A filling is a way to restore a tooth damaged by decay back to its normal function and shape. The first step is to remove the decayed material from the tooth; the affected area is then cleaned, shaped and filled with a filling material.
By closing off spaces where bacteria can enter, a filling helps protect the tooth by preventing further decay. Materials used for fillings include composite resin (white fillings), and an amalgam (an alloy made of silver and other metals). No one type of filling is best for everyone. What is right for you will be determined by the extent of the decay and where in your mouth the filling is needed.
What is Tooth Decay?
Tooth decay, also known as dental caries, is an infectious disease that damages tooth structures, resulting in cavities, which are holes in the teeth. It is one of the most common diseases throughout the world; it is estimated that 95 % of the population has had at least one cavity.
A cavity occurs on a tooth surface where enough of its mineral content has been lost that a hole has formed. The process by which this occurs is called demineralization and it takes place because of the presence of acids on a tooth’s surface. When acids build up on an unprotected tooth surface, they dissolve the minerals in the enamel, creating holes and weak spots (cavities). As the decay spreads inward into the middle layer (the dentin), the tooth may become more sensitive to temperature, touch, food and sweets. When the decay reaches the centre of the tooth (the pulp), the resulting inflammation leads to a bad toothache.
The acids that cause tooth decay are produced by specific types of bacteria that live in a complex colony called a biofilm. A biofilm is a well-organized colony of bacteria that adheres to surfaces and is embedded in a slime layer. A biolfim in your mouth is called dental plaque.
The bacteria in dental plaque consume sugars that start to produce the acids that cause tooth demineralization (tooth decay). Dental plaque not only provides a home for oral bacteria but it also acts as a medium that holds the acid they produce directly against a tooth’s surface.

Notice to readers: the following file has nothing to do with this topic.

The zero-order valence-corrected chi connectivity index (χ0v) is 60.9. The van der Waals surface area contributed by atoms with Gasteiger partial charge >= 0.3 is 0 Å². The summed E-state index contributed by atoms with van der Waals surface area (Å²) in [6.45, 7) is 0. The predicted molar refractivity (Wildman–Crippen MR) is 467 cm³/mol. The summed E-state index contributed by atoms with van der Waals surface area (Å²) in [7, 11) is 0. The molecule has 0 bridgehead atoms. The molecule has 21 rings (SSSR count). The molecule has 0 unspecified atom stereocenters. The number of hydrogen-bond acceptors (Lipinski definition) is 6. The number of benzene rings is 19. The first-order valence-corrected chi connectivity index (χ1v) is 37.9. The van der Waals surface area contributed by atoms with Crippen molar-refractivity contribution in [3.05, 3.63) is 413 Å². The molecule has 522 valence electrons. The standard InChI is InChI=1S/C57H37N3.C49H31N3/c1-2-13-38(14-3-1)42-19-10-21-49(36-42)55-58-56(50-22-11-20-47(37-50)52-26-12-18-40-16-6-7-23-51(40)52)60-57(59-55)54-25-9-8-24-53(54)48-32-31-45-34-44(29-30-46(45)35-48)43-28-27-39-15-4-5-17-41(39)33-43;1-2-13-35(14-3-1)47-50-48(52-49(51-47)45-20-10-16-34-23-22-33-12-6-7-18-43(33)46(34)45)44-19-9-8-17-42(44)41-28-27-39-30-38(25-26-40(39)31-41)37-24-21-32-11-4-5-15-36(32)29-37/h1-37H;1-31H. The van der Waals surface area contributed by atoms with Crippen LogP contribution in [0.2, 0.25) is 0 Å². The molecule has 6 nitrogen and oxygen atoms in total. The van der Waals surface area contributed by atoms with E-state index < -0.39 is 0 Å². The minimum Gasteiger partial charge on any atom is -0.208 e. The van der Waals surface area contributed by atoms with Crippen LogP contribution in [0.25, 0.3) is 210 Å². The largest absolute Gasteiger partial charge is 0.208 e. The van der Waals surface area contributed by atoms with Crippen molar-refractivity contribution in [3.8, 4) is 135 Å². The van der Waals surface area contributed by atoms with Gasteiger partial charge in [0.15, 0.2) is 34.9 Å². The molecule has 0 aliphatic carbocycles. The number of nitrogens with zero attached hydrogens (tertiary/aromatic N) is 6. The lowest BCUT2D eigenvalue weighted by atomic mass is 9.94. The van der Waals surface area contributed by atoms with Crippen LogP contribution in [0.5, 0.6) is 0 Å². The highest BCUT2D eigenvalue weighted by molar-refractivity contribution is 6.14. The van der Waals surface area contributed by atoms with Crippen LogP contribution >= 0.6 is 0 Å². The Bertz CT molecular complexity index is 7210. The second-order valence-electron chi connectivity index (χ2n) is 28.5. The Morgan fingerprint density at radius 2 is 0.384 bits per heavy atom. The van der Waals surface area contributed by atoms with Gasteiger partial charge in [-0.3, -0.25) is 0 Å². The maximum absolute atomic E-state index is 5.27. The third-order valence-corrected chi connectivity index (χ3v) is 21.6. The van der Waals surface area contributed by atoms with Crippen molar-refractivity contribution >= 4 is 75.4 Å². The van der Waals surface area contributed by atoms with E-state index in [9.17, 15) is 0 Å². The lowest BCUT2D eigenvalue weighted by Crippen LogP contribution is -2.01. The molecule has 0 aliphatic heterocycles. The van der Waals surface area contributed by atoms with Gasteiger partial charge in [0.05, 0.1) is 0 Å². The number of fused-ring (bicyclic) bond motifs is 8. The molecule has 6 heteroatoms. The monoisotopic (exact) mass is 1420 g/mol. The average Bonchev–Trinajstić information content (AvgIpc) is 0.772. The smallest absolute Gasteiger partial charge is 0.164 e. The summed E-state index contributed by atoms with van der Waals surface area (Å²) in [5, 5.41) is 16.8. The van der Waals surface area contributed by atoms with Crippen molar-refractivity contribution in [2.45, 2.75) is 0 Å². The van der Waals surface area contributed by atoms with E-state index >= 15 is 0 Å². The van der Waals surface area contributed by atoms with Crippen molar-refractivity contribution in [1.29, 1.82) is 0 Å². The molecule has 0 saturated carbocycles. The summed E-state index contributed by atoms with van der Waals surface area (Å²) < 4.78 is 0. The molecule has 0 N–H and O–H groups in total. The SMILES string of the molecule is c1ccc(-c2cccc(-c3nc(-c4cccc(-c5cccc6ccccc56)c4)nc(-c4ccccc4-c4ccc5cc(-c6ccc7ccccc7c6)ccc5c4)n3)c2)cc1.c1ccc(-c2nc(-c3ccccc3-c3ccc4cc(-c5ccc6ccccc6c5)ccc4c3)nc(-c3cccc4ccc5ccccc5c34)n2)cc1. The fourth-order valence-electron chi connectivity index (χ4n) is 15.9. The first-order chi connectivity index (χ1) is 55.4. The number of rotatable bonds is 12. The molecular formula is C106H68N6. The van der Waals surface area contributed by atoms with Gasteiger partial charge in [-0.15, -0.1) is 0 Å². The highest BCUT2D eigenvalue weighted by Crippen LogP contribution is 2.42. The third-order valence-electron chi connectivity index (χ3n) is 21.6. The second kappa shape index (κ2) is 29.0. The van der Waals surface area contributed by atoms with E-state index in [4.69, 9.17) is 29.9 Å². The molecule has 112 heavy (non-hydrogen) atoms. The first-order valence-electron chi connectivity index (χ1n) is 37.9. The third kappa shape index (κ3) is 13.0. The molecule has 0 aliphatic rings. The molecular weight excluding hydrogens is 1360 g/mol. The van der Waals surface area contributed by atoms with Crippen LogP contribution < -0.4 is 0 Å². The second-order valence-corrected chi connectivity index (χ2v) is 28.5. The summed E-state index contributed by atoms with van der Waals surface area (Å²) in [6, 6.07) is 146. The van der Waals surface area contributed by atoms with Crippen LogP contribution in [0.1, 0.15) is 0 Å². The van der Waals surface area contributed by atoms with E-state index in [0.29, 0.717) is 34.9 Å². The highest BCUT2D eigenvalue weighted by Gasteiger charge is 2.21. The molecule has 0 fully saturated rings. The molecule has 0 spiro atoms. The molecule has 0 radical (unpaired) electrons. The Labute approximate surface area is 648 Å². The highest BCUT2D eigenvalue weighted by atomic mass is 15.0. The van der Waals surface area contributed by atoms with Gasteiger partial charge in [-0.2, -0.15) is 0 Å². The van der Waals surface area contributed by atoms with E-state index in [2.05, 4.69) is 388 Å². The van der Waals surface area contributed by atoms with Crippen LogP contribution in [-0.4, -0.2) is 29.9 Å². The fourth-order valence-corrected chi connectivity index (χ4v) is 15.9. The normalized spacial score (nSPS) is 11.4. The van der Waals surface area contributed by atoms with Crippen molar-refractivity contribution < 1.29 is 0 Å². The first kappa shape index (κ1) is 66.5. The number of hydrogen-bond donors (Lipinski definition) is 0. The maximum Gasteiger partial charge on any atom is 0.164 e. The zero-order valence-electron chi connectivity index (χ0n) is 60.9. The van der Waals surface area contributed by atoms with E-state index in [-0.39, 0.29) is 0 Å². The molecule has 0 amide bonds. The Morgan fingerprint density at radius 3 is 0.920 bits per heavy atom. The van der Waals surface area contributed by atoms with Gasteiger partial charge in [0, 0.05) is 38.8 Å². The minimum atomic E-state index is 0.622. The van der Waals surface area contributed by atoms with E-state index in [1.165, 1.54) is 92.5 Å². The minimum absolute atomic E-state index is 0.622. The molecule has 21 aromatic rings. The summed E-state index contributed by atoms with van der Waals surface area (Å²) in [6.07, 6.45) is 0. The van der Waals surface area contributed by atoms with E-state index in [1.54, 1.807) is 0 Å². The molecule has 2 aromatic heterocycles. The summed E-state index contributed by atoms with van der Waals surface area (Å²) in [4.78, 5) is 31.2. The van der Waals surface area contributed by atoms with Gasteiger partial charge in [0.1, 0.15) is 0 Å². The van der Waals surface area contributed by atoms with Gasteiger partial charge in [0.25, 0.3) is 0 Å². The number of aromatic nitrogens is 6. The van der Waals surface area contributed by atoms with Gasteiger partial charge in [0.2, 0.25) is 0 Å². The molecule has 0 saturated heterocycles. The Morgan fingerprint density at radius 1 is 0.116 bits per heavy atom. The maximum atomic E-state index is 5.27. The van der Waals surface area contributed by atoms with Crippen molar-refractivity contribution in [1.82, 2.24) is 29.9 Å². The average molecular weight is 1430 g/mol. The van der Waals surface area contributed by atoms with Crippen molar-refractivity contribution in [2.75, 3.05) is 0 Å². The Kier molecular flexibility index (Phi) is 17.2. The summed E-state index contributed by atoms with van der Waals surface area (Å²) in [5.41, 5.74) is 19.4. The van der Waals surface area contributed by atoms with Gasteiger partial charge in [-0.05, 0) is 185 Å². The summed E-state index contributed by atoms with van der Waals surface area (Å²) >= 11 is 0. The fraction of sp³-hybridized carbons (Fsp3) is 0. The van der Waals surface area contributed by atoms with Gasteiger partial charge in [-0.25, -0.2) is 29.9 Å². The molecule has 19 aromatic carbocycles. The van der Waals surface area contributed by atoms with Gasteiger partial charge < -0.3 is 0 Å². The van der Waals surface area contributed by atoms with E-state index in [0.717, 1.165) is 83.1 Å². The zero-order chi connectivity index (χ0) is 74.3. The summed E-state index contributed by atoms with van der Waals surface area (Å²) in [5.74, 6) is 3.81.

Everyone’s mouth is inhabited by bacteria, but you can minimize your potential for having tooth decay by regular brushing and flossing, thereby not allowing the bacteria that are present to form organized colonies. Remember, there must be both dental plaque and dietary sugars present for tooth decay to occur. It is important to brush and floss often and effectively to completely remove dental plaque from all tooth surfaces. Also, limit the amount, frequency, and duration of sugars in your mouth.
One of the most exciting breakthroughs in modern dentistry is the use of computer assisted technology to manufacture porcelain ceramic crowns. A CEREC crown can be completed in a single appointment, rather than the multiple appointments required with previous techniques. This also reduces the number of local anesthetic injections needed.
The first step in preparing a tooth for a CEREC crown is to file and shape the tooth. Next an impression is taken digitally with a camera. The camera sends a 3-D optical image of the prepared tooth to the computer. The dentist then uses the computer’s CAD/CAM (Computer Aided Design / Computer Aided Manufacturer) technology to design the crown and its specifications are sent to a milling machine. The milling machine—under computer control—carves the actual restoration out of an extremely hard ceramic block using diamond coated instruments. The crown is then placed in your mouth and checked for fit, contacts, occlusion and appearance. If everything is acceptable; the crown will be bonded to your tooth….all in one appointment!
The ceramic material has some properties that make it very suitable for use in dental restorations. It expands and contracts in response to temperature changes at a rate approximately that of enamel and dentin. It also wears at approximately the same rate as enamel. Once your new crown is in place, you may experience a mild sensitivity to hot or cold on the tooth for several weeks. This is only temporary and should subside on its own.
We believe that the best teeth are your own teeth. We will do all we can to make sure you keep your teeth. But sometimes, a tooth is badly damaged or lost. One of the options available to replace a lost tooth (or teeth) is a dental bridge.